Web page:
Give Bankruptcy Judges the Power to Alter Mortgages
I watched a middle-aged widow lose her home recently.
Her story was familiar. She owned her simple brick residence outright until four years ago, when a mortgage broker stopped by and offered her a loan too good to be true. In exchange for taking on a modest monthly payment, she could make some needed repairs and consolidate other debts.
More sophisticated than many borrowers, she realized she was getting an adjustable-rate mortgage. What she didn't realize was that, in the biggest "bait-and-switch" ever pulled by an entire industry, her ARM was not tied to the prime rate or any other index, as adjustable-rate mortgages have traditionally been. Her rate simply adjusted periodically, ever upward. When it hit 14 percent, her social worker's salary could no longer cover the payments.
I watched this story unfold in court, from my seat in a bankruptcy judge's chair. While a Chapter 13 filing temporarily stopped the foreclosure on this woman's home, it did little more than buy a few months' time.
Under existing law, bankruptcy courts cannot modify the terms of home mortgages. To keep her home, this debtor needed to demonstrate sufficient income not only to make her ongoing payments at 14 percent but also to cover, during her five-year repayment plan, the payments she had defaulted on. Her proposed plan was clearly not feasible based on her salary, so I had no choice but to lift the stay and allow the foreclosure to continue.
Homeowners are the only ones who cannot modify the terms of their secured debts in bankruptcy. Corporate America flocks to bankruptcy courts to do precisely this -- to restructure and reamortize loans whose conditions they find onerous or can no longer meet. Airlines are still flying and auto parts makers still operating because they have used this powerful tool of the bankruptcy process. Lehman Brothers will surely invoke it. But when the bankruptcy code was adopted in 1979, the mortgage industry persuaded Congress that its market was so tightly regulated and conservatively run that it should be exempted from the general bankruptcy rules permitting modification.
How far we have come.
For more than a year, a number of legislators, academics and judges have advocated removing this ban on home mortgage modification to help stem the increasing number of foreclosures. I have twice participated in briefing sessions organized by the House Judiciary Committee, where I was lectured by lobbyists for the mortgage industry about the sanctity of contracts. I have listened to their high-priced lawyers make fallacious constitutional arguments based on discredited cases from the 1930s. (This is, incidentally, an industry that is not particularly concerned about its own contractual obligations as it tries, through various Treasury-aided programs, to stay afloat.)
Allowing modifications is a solid solution, as evidenced by my example. This homeowner could have restructured her loan to terms resembling those of a conventional mortgage. If the court found that the market value of her home had fallen below what she owed, the secured portion that must be repaid in full would be reduced to the house's actual value; otherwise, the amount to be repaid would stay the same. The interest rate would be adjusted to reflect the prevailing market. However, because this homeowner is a riskier borrower than most, I would have raised her rate to account for that increased risk, as Supreme Court precedent requires. Instead of 14 percent, the rate would probably have been in the high single digits. This homeowner -- with her steady income -- could have made the reduced payments.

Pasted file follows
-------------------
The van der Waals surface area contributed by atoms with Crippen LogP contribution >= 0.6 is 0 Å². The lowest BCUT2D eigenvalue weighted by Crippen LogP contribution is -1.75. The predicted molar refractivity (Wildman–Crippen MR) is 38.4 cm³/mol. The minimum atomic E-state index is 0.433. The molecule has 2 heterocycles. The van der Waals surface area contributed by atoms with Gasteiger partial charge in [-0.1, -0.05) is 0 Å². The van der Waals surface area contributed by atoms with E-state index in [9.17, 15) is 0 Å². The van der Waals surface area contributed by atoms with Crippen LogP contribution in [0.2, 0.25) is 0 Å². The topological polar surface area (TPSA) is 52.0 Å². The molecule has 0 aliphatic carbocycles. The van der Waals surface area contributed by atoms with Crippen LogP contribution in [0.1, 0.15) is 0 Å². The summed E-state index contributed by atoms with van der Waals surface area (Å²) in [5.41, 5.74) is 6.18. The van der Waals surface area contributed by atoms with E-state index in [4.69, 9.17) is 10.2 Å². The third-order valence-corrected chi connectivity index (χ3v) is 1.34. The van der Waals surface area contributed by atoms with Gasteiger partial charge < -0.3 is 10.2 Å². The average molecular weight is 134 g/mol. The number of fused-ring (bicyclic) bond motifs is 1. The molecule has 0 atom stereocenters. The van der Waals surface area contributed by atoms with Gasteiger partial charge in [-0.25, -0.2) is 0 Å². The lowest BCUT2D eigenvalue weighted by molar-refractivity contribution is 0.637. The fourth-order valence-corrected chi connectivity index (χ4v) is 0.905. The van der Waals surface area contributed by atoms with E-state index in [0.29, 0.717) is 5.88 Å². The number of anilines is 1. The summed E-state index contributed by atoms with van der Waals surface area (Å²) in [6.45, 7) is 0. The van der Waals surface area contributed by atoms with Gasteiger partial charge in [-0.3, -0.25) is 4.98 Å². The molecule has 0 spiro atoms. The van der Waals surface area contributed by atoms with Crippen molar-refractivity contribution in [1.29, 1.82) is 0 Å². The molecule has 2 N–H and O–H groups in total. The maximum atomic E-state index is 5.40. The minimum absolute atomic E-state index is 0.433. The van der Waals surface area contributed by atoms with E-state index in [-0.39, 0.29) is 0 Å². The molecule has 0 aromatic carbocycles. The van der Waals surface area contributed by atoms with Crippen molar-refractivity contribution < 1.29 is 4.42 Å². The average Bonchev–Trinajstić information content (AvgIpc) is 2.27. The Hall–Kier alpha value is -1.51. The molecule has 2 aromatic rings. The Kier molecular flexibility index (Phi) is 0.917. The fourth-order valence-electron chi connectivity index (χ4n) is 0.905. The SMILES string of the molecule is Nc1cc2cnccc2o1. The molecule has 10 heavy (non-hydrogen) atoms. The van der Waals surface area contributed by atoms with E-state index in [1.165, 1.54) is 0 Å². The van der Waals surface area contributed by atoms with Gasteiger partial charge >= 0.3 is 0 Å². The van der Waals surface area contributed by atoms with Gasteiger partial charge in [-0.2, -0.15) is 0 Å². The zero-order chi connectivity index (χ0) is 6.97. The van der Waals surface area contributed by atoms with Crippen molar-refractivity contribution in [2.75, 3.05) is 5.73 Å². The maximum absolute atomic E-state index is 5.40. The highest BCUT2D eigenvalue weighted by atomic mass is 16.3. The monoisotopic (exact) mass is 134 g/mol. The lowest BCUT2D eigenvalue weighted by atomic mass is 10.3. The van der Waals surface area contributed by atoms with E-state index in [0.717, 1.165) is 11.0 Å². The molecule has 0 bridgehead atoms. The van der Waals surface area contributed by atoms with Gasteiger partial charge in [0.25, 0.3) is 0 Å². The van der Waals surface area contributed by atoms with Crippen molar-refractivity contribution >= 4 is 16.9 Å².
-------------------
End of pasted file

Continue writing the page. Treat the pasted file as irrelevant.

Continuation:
Such a solution would have been better for everyone. Obviously, it would have been good for the homeowner and the community in which she lives. Instead of another abandoned house tied up in foreclosure, her residence would be owned by a taxpaying citizen. More important, it would have been good for the lender. Whatever unknown mortgage syndicates hold pieces of this loan, they are never going to get their 14 percent return. Instead, the total recovery will be limited to the proceeds from a foreclosure sale in a depressed market. Any deficiency owed by the homeowner will be discharged as part of her bankruptcy. No one has been able to explain to me why it is not better for mortgage holders to get a fair return of principal back, albeit at a lower interest rate, than to take a lump sum through foreclosure that is probably much less than the value of the note.
There is a simple answer to the frequent, hyperbolic assertion that such a process would be abused: Chapter 13 is no walk in the park. It requires public disclosure of every aspect of your life, examinations under oath by a trustee and creditors, allowing creditors to haul you into court on any objection, and relinquishment of control of your financial life for up to five years. If you falter, your case will be dismissed and you will lose the entire benefit of the bankruptcy law, including having your original contract terms reinstated. That is precisely why allowing mortgage modifications is such a good approach. It would elegantly separate those homeowners who desperately need to stay in their homes and have sufficient incomes to make reasonable payments from those investors who bet on lax regulation, easy credit and an appreciating market in buying residential properties. Those in the latter category will have no use for this process, but for the first category, it could be a powerful step back to financial stability.
The writer is a judge with the U.S. Bankruptcy Court in the Eastern District of North Carolina.